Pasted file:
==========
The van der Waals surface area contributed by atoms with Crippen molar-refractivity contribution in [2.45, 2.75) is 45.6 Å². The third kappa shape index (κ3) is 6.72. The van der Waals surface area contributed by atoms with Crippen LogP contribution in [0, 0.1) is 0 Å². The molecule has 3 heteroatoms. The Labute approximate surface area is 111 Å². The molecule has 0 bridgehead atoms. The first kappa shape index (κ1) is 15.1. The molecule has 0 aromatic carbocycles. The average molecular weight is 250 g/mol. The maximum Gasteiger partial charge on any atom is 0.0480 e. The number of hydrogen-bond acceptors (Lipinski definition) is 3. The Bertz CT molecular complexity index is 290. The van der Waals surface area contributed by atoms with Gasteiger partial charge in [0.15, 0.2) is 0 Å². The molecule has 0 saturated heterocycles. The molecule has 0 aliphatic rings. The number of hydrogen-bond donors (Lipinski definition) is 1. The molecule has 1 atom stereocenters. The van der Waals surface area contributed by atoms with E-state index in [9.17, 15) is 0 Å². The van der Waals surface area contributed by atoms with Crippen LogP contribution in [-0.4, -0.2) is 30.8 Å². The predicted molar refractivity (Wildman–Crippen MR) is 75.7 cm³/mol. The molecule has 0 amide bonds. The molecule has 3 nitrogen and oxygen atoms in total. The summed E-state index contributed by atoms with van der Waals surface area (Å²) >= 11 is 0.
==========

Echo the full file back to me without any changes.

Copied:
The van der Waals surface area contributed by atoms with Crippen molar-refractivity contribution in [2.45, 2.75) is 45.6 Å². The third kappa shape index (κ3) is 6.72. The van der Waals surface area contributed by atoms with Crippen LogP contribution in [0, 0.1) is 0 Å². The molecule has 3 heteroatoms. The Labute approximate surface area is 111 Å². The molecule has 0 bridgehead atoms. The first kappa shape index (κ1) is 15.1. The molecule has 0 aromatic carbocycles. The average molecular weight is 250 g/mol. The maximum Gasteiger partial charge on any atom is 0.0480 e. The number of hydrogen-bond acceptors (Lipinski definition) is 3. The Bertz CT molecular complexity index is 290. The van der Waals surface area contributed by atoms with Gasteiger partial charge in [0.15, 0.2) is 0 Å². The molecule has 0 saturated heterocycles. The molecule has 0 aliphatic rings. The number of hydrogen-bond donors (Lipinski definition) is 1. The molecule has 1 atom stereocenters. The van der Waals surface area contributed by atoms with E-state index in [9.17, 15) is 0 Å². The van der Waals surface area contributed by atoms with Crippen LogP contribution in [-0.4, -0.2) is 30.8 Å². The predicted molar refractivity (Wildman–Crippen MR) is 75.7 cm³/mol. The molecule has 0 amide bonds. The molecule has 3 nitrogen and oxygen atoms in total. The summed E-state index contributed by atoms with van der Waals surface area (Å²) >= 11 is 0.